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28 U.S. Code § 351 - Complaints; judge defined | US Law | LII / Legal Information Institute complaint definition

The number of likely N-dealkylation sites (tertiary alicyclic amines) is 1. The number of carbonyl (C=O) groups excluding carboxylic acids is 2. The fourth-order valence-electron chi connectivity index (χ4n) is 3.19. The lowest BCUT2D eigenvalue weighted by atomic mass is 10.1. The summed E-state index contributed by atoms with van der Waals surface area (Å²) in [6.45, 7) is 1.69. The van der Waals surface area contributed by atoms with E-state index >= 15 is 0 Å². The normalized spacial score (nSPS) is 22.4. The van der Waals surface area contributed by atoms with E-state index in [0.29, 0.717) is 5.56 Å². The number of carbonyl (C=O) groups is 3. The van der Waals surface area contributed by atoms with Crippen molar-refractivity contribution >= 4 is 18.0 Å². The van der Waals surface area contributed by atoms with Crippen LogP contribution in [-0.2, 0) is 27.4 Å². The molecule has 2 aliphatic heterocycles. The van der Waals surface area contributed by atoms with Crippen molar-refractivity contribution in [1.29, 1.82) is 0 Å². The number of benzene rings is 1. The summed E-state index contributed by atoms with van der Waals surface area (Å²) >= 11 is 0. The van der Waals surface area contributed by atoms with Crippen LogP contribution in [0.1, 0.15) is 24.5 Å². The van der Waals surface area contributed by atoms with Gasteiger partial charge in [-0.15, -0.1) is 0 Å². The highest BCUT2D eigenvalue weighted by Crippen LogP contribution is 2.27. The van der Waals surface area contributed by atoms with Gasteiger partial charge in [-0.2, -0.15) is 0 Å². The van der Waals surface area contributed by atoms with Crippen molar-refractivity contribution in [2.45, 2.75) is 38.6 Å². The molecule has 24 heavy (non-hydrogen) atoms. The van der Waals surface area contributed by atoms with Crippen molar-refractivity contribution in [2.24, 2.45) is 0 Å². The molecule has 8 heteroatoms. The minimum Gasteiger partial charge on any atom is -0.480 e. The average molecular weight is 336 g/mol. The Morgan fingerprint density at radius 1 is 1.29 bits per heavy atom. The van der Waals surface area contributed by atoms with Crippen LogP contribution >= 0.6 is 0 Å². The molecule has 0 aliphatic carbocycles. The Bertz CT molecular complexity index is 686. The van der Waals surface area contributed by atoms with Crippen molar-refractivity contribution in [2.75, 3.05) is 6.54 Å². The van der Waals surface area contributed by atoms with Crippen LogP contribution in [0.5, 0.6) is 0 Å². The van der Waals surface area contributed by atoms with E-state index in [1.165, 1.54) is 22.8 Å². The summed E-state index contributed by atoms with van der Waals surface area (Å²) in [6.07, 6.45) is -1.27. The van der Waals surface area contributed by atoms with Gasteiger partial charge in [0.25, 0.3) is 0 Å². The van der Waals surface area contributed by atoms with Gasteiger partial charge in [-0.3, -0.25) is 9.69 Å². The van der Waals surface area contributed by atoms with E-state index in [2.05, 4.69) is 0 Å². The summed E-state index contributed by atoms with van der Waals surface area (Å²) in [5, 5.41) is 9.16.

28 U.S. Code § 351 - Complaints; judge defined US Code Notes prev | next § 351. Complaints; judge defined (a) Filing of Complaint by Any Person.— Any person alleging that a judge has engaged in conduct prejudicial to the effective and expeditious administration of the business of the courts, or alleging that such judge is unable to discharge all the duties of office by reason of mental or physical disability, may file with the clerk of the court of appeals for the circuit a written complaint containing a brief statement of the facts constituting such conduct. (b) Identifying Complaint by Chief Judge.— In the interests of the effective and expeditious administration of the business of the courts and on the basis of information available to the chief judge of the circuit, the chief judge may, by written order stating reasons therefor, identify a complaint for purposes of this chapter and thereby dispense with filing of a written complaint. (c) Transmittal of Complaint.— Upon receipt of a complaint filed under subsection (a), the clerk shall promptly transmit the complaint to the chief judge of the circuit, or, if the conduct complained of is that of the chief judge, to that circuit judge in regular active service next senior in date of commission (hereafter, for purposes of this chapter only, included in the term “chief judge”). The clerk shall simultaneously transmit a copy of the complaint to the judge whose conduct is the subject of the complaint. The clerk shall also transmit a copy of any complaint identified under subsection (b) to the judge whose conduct is the subject of the complaint. (d) Definitions.— In this chapter— (1) the term “judge” means a circuit judge, district judge, bankruptcy judge, or magistrate judge; and (2) the term “complainant” means the person filing a complaint under subsection (a) of this section. (Added Pub. L. 107–273, div. C, title I , § 11042(a), Nov. 2, 2002 , 116 Stat. 1848 .) Severability